But it very clearly isn't. I have found nothing anywhere in the Austrian corpus about the baneful effects of improvements in gold mining technology, and how they invariably lead to an Austrian boom-bust cycle--how a gold discovery distorts market signals and creates the illusion of artificial wealth just as any other monetary expansion does.

The point is that gold is not a fixed measure of value. Value is stuff that keeps you fed, warm, dry, and entertained. You can't eat gold. It doesn't keep you warm. (You could hammer it into a tent, I suppose--and it does serve as a source of amusement.) The price of gold in terms of commodities that yield utility varies--just as the price of fiat money in terms of commodities that yield utility varies.

Department of "Huh?!": John Taylor and Milton Friedman's Monetary Policy Edition

Milton Friedman, 1998: the Bank of Japan should buy bonds for cash and keep doing so until the Japanese economy recovers:

Reviving Japan: The surest road to a healthy economic recovery is to increase the rate of monetary growth, to shift from tight money to easier money, to a rate of monetary growth closer to that which prevailed in the golden 1980s but without again overdoing it. That would make much-needed financial and economic reforms far easier to achieve…. The Bank of Japan can buy government bonds on the open market, paying for them with either currency or deposits at the Bank of Japan, what economists call high-powered money. Most of the proceeds will end up in commercial banks, adding to their reserves and enabling them to expand their liabilities by loans and open market purchases. But whether they do so or not, the money supply will increase.

There is no limit to the extent to which the Bank of Japan can increase the money supply if it wishes to do so. Higher monetary growth will have the same effect as always. After a year or so, the economy will expand more rapidly; output will grow, and after another delay, inflation will increase moderately…

That is an example of Milton Friedman advocating a "target rule".

Now comes John Taylor to claim that Milton Friedman did not advocate "target rules":

Economics One: More on Nominal GDP Targeting: [A]s Amity Shlaes argues in her recent Bloomberg piece, NGDP targeting is not the kind of policy that Milton Friedman would advocate. In Capitalism and Freedom, he argued that this type of targeting procedure is stated in terms of “objectives that the monetary authorities do not have the clear and direct power to achieve by their own actions.” That is why he preferred instrument rules like keeping constant the growth rate of the money supply. It is also why I have preferred instrument rules, either for the money supply, or for the short term interest rate…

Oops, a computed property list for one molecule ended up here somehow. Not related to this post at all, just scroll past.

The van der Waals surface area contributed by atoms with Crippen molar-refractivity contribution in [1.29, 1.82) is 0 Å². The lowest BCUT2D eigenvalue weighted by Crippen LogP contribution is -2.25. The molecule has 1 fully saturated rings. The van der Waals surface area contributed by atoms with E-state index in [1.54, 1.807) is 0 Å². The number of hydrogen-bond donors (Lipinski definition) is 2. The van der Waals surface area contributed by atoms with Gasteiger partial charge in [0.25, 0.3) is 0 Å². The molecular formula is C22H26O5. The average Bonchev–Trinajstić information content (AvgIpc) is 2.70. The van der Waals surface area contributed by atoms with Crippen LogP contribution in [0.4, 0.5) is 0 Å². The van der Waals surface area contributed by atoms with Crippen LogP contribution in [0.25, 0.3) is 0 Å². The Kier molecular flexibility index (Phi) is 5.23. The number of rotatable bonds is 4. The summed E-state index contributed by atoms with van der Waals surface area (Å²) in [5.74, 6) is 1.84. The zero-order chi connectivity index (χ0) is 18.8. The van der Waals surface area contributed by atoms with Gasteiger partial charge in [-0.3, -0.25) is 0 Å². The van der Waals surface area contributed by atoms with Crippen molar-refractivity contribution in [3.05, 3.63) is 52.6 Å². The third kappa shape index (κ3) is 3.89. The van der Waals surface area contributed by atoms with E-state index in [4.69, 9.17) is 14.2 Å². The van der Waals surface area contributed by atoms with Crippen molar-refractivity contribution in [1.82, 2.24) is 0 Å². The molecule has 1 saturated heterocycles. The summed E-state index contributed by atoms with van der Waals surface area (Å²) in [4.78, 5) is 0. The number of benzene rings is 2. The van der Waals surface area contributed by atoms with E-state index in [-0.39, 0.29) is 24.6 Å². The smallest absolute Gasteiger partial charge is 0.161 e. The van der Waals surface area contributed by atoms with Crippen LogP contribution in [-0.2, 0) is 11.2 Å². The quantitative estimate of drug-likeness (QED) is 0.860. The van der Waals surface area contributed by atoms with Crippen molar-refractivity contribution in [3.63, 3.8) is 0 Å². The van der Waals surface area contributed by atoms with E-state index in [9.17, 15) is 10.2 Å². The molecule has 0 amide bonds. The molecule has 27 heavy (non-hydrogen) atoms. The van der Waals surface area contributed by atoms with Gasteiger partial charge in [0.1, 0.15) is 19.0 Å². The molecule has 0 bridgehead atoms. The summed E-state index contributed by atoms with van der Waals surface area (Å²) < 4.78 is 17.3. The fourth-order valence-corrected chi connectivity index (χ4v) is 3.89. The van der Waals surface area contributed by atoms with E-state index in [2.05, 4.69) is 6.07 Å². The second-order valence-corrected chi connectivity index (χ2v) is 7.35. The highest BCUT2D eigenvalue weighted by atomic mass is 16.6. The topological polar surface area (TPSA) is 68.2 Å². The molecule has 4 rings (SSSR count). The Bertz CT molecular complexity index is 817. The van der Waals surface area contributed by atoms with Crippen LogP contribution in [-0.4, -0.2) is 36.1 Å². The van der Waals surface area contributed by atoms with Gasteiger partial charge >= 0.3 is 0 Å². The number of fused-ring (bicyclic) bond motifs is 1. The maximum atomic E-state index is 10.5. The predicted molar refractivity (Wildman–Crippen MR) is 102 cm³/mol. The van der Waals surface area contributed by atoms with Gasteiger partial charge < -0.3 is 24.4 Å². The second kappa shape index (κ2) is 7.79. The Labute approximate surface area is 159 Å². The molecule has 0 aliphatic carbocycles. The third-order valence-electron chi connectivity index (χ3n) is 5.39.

First, John Taylor should not cite Amity Shlaes as an authority on Milton Friedman's thought (or on anything else, come to think about it). That is simply wrong. Shlaes is one of those most willing to sacrifice contact with reality in order to advance what she thinks are the current goals of Team Republican. Remember her 2005:

Bush has learnt to ride the storm: [I]s President George W. Bush's foreign policy affecting the federal government's response to New Orleans? Did America react differently to Katrina because it was thinking about Iraq?… [T]he fact that the country and President Bush personally were already mobilised for disaster has saved lives…. September 11 changed Mr Bush and the country…. The level of preparedness for a giant storm may not have been obvious outside the country. But the US was prepared for Katrina. All the old and new federal offices worked together and confronted the storm early…

Second, Milton Friedman--if he were here--would almost surely say that John Taylor's claim that the Federal Reserve "do[es] not have clear and direct power to [boost nominal GDP] by their own actions" is simply wrong. The Fed, he would say, does have the power to do so. What the Fed does not have the power to do , Milton Friedman would say, is to keep the unemployment rate at an average of 4% or real GDP growing at an average of 5%/year.